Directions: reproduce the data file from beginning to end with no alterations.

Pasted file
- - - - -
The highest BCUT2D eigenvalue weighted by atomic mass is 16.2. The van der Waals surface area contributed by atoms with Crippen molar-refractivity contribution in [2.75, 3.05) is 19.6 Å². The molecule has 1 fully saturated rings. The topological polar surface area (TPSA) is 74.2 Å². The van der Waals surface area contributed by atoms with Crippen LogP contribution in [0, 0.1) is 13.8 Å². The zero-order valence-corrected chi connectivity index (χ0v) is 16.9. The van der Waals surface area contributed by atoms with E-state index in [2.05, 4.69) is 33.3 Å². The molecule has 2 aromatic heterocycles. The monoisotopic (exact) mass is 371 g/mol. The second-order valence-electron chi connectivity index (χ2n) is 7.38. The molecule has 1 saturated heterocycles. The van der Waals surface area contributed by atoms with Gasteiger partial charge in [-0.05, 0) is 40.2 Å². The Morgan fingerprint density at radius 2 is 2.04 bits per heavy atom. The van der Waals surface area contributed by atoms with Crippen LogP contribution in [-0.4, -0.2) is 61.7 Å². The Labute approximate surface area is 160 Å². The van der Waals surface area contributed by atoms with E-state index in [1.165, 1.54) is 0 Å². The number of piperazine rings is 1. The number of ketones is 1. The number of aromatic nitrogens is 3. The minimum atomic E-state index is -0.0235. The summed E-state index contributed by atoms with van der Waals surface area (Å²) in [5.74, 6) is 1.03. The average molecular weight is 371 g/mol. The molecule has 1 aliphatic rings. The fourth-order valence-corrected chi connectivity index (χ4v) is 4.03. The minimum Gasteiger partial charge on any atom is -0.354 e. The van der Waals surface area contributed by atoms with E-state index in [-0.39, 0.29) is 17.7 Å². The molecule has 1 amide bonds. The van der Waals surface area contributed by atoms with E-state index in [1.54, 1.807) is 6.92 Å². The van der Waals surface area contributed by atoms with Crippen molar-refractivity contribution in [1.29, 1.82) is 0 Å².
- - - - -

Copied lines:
The highest BCUT2D eigenvalue weighted by atomic mass is 16.2. The van der Waals surface area contributed by atoms with Crippen molar-refractivity contribution in [2.75, 3.05) is 19.6 Å². The molecule has 1 fully saturated rings. The topological polar surface area (TPSA) is 74.2 Å². The van der Waals surface area contributed by atoms with Crippen LogP contribution in [0, 0.1) is 13.8 Å². The zero-order valence-corrected chi connectivity index (χ0v) is 16.9. The van der Waals surface area contributed by atoms with E-state index in [2.05, 4.69) is 33.3 Å². The molecule has 2 aromatic heterocycles. The monoisotopic (exact) mass is 371 g/mol. The second-order valence-electron chi connectivity index (χ2n) is 7.38. The molecule has 1 saturated heterocycles. The van der Waals surface area contributed by atoms with Gasteiger partial charge in [-0.05, 0) is 40.2 Å². The Morgan fingerprint density at radius 2 is 2.04 bits per heavy atom. The van der Waals surface area contributed by atoms with Crippen LogP contribution in [-0.4, -0.2) is 61.7 Å². The Labute approximate surface area is 160 Å². The van der Waals surface area contributed by atoms with E-state index in [1.165, 1.54) is 0 Å². The number of piperazine rings is 1. The number of ketones is 1. The number of aromatic nitrogens is 3. The minimum atomic E-state index is -0.0235. The summed E-state index contributed by atoms with van der Waals surface area (Å²) in [5.74, 6) is 1.03. The average molecular weight is 371 g/mol. The molecule has 1 aliphatic rings. The fourth-order valence-corrected chi connectivity index (χ4v) is 4.03. The minimum Gasteiger partial charge on any atom is -0.354 e. The van der Waals surface area contributed by atoms with E-state index in [-0.39, 0.29) is 17.7 Å². The molecule has 1 amide bonds. The van der Waals surface area contributed by atoms with E-state index in [1.54, 1.807) is 6.92 Å². The van der Waals surface area contributed by atoms with Crippen molar-refractivity contribution in [1.29, 1.82) is 0 Å².